In Canada, the AR-15 is on thin ice. More apocalyptic individuals might read the portents and see a ban on the horizon.
I’m going to do my best not to break the first sacred law of TFB in this article. With that in mind I’ll lean heavily on the technical rather than the political, but there is no doubt the state of the Northern AR is changing.
And if I, a deprived Canadian writer, am going to read the full text of silly ATF shoulder brace rulings and Hughes Amendment details, then I’ll share our comparative equivalent with you.
In Canada, there are two bodies that govern firearms, one officially and one unofficially. We have a series of laws laying out who may get a firearms license, what kind of firearms they can get, and a loose list of things that aren’t allowed. Bill C-17 and C-68 were the most recent legislated bans implemented in the mid-90s which prohibited a large range of black rifles and their “variants.”
But we also have the RCMP. The RCMP administers the Canadian Firearms Program, and as a result is often tasked with identifying firearms. They get to publish interpretations and opinions on the laws. Sometimes those opinions change.
In June the RCMP distributed a document to retailers and importers regarding 80% lowers. Before that, the RCMP appeared to agree with the ATF: any receiver below the 80% completion point was effectively not a firearm. Taken beyond that, it was a legal firearm and had to be serialized and registered.
This new opinion changes in two key ways:
Uncompleted AR-15 lowers are now prohibited as machine guns. The argument is that at a blank state, the machining skills involved to complete the lower easily allow the owner to create either an M16 lower or an AR-15 lower. There’s just no way to be sure some maniac machinist won’t break the law. So to hell with it! Ban em all!
But also 80% is no longer the threshold. The text refers to “receiver blanks” and calls by owners to the CFP have relayed clarifying statements like “when it serves no other purpose but to become a firearm, then it’s a firearm” or “as soon as it’s designated to become a firearm, then it’s a firearm.”
These statements are clearly not enough. If I start using my fully functional lower as a doorstop, no jury in the country is going to buy that it’s found a new purpose in life and is no longer a firearm. Conversely, if I take a sharpie marker to a block of aluminum and say “someday I’ll shape you into a beautiful shooty-shooty machine” I can’t imagine the black helicopters are about to descend and charge me for that.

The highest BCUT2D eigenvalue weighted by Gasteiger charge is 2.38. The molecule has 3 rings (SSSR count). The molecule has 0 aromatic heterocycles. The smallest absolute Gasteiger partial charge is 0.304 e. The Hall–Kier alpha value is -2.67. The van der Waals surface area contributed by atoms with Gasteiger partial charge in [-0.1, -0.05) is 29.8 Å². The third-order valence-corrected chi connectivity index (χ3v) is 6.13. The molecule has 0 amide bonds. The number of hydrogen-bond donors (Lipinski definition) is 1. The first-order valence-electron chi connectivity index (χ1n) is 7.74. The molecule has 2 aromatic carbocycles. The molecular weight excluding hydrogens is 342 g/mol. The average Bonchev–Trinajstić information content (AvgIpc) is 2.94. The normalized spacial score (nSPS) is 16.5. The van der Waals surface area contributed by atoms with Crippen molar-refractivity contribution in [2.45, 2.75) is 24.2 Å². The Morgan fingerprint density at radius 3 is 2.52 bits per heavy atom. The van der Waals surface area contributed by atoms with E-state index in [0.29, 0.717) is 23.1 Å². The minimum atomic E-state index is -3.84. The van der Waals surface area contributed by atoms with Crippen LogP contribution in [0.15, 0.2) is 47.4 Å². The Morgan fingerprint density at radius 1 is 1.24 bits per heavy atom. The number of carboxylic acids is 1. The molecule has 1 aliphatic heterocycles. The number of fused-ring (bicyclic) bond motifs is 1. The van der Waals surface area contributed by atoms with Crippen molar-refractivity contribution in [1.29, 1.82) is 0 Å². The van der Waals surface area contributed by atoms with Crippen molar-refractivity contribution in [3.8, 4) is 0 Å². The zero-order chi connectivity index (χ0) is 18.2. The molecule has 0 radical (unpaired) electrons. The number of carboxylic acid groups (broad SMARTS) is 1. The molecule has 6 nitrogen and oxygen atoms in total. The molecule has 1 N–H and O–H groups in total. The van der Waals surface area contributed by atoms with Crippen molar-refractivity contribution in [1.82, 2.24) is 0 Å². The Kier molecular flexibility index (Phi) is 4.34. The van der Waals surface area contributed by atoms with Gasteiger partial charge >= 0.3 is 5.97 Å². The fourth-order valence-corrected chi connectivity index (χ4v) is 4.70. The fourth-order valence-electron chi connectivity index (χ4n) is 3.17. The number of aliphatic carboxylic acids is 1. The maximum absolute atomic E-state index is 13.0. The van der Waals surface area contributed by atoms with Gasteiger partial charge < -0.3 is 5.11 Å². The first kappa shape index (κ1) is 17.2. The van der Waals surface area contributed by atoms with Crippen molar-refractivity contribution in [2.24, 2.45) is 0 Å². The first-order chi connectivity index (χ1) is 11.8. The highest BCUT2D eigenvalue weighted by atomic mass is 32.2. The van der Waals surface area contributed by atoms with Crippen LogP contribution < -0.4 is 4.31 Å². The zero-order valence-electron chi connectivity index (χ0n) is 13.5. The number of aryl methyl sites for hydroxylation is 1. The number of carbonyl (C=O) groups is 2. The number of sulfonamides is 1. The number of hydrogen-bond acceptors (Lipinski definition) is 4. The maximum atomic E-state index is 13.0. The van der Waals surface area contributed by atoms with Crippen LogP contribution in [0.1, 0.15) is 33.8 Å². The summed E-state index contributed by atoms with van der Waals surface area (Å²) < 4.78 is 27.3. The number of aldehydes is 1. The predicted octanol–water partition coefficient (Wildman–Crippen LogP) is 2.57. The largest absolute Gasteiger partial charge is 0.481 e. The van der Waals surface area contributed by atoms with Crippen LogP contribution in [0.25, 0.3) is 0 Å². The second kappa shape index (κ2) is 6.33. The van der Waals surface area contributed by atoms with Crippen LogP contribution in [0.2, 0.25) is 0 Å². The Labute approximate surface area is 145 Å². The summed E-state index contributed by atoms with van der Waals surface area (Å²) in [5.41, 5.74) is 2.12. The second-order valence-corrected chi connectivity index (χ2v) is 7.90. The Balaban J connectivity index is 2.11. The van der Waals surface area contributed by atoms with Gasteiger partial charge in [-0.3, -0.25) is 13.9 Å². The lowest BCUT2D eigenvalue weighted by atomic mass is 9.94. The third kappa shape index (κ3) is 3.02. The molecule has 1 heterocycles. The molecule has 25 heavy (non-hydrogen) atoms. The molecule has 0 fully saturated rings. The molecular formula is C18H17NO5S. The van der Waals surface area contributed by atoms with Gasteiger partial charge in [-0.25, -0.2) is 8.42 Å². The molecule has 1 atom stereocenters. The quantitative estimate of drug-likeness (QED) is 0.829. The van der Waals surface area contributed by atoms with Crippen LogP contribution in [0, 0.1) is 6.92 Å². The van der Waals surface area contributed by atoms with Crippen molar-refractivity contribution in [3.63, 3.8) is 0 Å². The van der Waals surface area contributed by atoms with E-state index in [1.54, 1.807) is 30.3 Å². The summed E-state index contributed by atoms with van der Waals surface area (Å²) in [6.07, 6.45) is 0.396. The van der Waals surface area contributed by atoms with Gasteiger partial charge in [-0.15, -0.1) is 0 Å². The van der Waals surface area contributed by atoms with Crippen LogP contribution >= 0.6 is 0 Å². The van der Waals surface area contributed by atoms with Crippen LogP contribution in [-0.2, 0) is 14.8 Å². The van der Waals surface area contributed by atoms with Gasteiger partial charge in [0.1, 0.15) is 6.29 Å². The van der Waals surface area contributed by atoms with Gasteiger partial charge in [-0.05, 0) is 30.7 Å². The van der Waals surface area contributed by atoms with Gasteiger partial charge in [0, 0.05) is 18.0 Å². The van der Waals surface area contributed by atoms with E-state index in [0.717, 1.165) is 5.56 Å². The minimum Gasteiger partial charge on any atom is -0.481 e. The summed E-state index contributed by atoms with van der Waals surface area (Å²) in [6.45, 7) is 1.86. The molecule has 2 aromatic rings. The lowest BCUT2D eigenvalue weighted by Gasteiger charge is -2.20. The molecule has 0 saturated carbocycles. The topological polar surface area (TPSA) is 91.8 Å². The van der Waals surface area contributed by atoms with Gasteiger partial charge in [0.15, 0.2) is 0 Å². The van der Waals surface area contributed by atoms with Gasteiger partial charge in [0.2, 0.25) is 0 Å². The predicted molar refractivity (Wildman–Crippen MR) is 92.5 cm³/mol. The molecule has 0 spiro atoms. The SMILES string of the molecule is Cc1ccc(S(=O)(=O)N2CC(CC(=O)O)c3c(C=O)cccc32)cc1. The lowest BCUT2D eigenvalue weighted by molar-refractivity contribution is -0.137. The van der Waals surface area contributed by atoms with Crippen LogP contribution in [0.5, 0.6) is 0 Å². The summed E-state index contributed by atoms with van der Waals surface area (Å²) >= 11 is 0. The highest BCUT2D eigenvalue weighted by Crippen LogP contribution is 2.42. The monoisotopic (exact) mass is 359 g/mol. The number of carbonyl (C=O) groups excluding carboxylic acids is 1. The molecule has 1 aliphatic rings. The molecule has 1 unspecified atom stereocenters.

But the line we had was gone.
Lets go back a step: earlier in April 2017, the RCMP published another opinion on AR lowers, again breaking from the ATF stance.
Like the ATF, we previously had a “3rd pin” system to determine whether a receiver was designed for semi auto or full auto use. Essentially, if you can drop in full auto parts, and the gun goes full auto, then the receiver is prohibited. If you modify a receiver to accept full auto parts: that’s you breaking the law and creating an unregistered machine gun.
Now though… ah hell I’ll give you the text in their own words:
“At least one lower receiver wall must be thickened in the interior cavity above and below the selector axis hole at least as wide as the standard AR-15 pattern selector axis hole (0.375 inches / 9.53 mm) and from the bottom of the cavity to the top, such that the distance between the left and right lower receiver walls is narrowed so that an M16 pattern full automatic sear cannot be installed without substantial removal of material from the receiver walls.”
The RCMP has determined that only the original SP-1 layout is a “true” AR-15, and that other receiver configurations with wider or alternate trigger pockets are M-16s in waiting which “risk falling into the prohibited firearm category as they can be easily converted to fire in a full automatic manner in a short period of time.”
This is one of my biggest frustrations with the Canadian system. I don’t particularly mind jumping through hoops to get things, but the idea that something can be legal one morning and illegal the next rankles me. It’s ridiculous to have this kind of constantly shifting environment, with changes quietly filtering out several times a year.
Canadian firearms organizations like the CCFR, CSSA, and NFA will all likely do their best with these, but the fact is that they’re technical enough encroachments by law enforcement that they’re unlikely to get substantial numbers of Canadian firearms owners whipped up and donating to the already divided lobbying landscape.